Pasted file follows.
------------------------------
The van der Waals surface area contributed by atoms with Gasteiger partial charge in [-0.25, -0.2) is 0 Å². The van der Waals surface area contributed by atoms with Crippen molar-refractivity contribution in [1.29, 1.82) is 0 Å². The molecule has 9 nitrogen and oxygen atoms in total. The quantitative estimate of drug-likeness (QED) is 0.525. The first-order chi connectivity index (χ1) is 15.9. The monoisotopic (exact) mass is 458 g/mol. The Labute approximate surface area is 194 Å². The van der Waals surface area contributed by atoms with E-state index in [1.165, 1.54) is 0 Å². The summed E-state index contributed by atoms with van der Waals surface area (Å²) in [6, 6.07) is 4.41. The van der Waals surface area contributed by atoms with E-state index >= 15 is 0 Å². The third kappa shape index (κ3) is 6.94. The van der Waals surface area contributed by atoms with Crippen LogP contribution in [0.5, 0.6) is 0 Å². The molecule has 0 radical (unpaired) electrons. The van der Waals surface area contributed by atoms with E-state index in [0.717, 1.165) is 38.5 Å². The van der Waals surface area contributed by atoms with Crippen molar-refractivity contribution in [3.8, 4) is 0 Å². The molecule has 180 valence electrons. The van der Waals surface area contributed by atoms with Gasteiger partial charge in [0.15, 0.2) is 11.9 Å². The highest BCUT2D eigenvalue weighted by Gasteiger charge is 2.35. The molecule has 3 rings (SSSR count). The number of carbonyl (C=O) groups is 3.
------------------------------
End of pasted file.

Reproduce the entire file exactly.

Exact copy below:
The van der Waals surface area contributed by atoms with Gasteiger partial charge in [-0.25, -0.2) is 0 Å². The van der Waals surface area contributed by atoms with Crippen molar-refractivity contribution in [1.29, 1.82) is 0 Å². The molecule has 9 nitrogen and oxygen atoms in total. The quantitative estimate of drug-likeness (QED) is 0.525. The first-order chi connectivity index (χ1) is 15.9. The monoisotopic (exact) mass is 458 g/mol. The Labute approximate surface area is 194 Å². The van der Waals surface area contributed by atoms with E-state index in [1.165, 1.54) is 0 Å². The summed E-state index contributed by atoms with van der Waals surface area (Å²) in [6, 6.07) is 4.41. The van der Waals surface area contributed by atoms with E-state index >= 15 is 0 Å². The third kappa shape index (κ3) is 6.94. The van der Waals surface area contributed by atoms with Crippen LogP contribution in [0.5, 0.6) is 0 Å². The molecule has 0 radical (unpaired) electrons. The van der Waals surface area contributed by atoms with E-state index in [0.717, 1.165) is 38.5 Å². The van der Waals surface area contributed by atoms with Crippen molar-refractivity contribution in [3.8, 4) is 0 Å². The molecule has 180 valence electrons. The van der Waals surface area contributed by atoms with Gasteiger partial charge in [0.15, 0.2) is 11.9 Å². The highest BCUT2D eigenvalue weighted by Gasteiger charge is 2.35. The molecule has 3 rings (SSSR count). The number of carbonyl (C=O) groups is 3.